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Theft Loss Claims When Dealing With Embezzlement

Theft Loss Claims when Dealing with Embezzlement

In the case of embezzlement, what options does a business owner have in recuperating some of the losses? A business may be able to claim a federal income tax deduction for a theft loss, but does embezzlement count as theft? In most cases it does but you’ll have to substantiate the loss, which is sometimes difficult to do. A recent U.S. Tax Court decision illustrates this issue.

Basic rules for theft losses

The tax code allows a deduction for losses sustained during the taxable year and not compensated by insurance or other means. The term “theft” is broadly defined to include embezzlement, larceny, and robbery. In general, a loss is regarded as arising from theft only if there’s a criminal element to the appropriation of a taxpayer’s property.

In order to claim a theft loss deduction, a taxpayer must prove:
• The amount of the loss,
• The date the loss was discovered, and
• That a theft occurred under the law of the jurisdiction where the alleged loss occurred.

Facts of the recent court case

Years ago, the taxpayer cofounded an S corporation with another shareholder. At the time of the alleged embezzlement, the other original shareholder was no longer a shareholder, and she wasn’t supposed to be compensated by the business. However, according to court records, she continued to manage the S corporation’s books and records.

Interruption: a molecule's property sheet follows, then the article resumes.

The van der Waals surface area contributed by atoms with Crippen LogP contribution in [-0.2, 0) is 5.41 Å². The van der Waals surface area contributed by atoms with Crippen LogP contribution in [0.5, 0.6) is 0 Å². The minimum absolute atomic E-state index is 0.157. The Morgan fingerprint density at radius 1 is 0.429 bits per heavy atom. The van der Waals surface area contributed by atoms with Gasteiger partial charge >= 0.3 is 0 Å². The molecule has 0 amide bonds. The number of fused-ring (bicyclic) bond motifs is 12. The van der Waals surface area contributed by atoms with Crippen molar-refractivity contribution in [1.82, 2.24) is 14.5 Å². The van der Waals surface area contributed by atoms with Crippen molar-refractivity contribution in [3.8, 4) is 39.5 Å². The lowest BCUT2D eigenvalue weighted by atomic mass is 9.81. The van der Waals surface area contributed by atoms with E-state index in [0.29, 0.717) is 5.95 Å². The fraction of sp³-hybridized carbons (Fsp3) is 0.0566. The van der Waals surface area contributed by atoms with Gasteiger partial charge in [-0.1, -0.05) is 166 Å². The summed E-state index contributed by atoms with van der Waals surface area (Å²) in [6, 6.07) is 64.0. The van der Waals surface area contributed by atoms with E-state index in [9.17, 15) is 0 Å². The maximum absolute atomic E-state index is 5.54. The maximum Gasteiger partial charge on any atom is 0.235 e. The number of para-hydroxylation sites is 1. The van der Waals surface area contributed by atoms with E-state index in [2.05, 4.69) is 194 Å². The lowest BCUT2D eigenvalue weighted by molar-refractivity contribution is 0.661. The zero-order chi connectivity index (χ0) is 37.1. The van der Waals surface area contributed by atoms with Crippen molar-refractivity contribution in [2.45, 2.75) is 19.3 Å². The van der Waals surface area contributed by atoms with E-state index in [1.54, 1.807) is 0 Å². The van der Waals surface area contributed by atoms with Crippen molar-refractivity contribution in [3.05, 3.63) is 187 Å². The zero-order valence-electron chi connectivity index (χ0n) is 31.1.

The taxpayer suffered an illness that prevented him from working for most of the year in question. During this time, the former shareholder paid herself $166,494. Later, the taxpayer filed a civil suit in a California court alleging that the woman had misappropriated funds from the business.

On an amended tax return, the corporation reported a $166,494 theft loss due to the embezzlement. The IRS denied the deduction. After looking at the embezzlement definition under California state law, the Tax Court agreed with the IRS.

The Tax Court stated that the taxpayer didn’t provide sufficient evidence that the former shareholder “acted with the intent to defraud,” and the taxpayer didn’t show that the corporation “experienced a theft meeting the elements of embezzlement under California law.”

The IRS and the court also denied the taxpayer’s alternate argument that the corporation should be allowed to claim a compensation deduction for the amount of money the former shareholder paid herself. The court stated that the taxpayer didn’t provide evidence that the woman was entitled to be paid compensation from the corporation and therefore, the corporation wasn’t entitled to a compensation deduction. (TC Memo 2021-66)

What to do if you’re a victim

If your business is victimized by theft, embezzlement, or internal fraud, you may be able to claim a tax deduction for the loss. Be aware that a deductible loss may only be claimed for the year in which the loss is discovered, and you must meet other tax-law requirements. Keep records to substantiate the claimed theft loss, including when you discovered the loss. Insurance payments or other reimbursements for the loss must be subtracted when computing the deductible loss for tax purposes. Contact us with any questions you may have about theft and casualty loss deductions.

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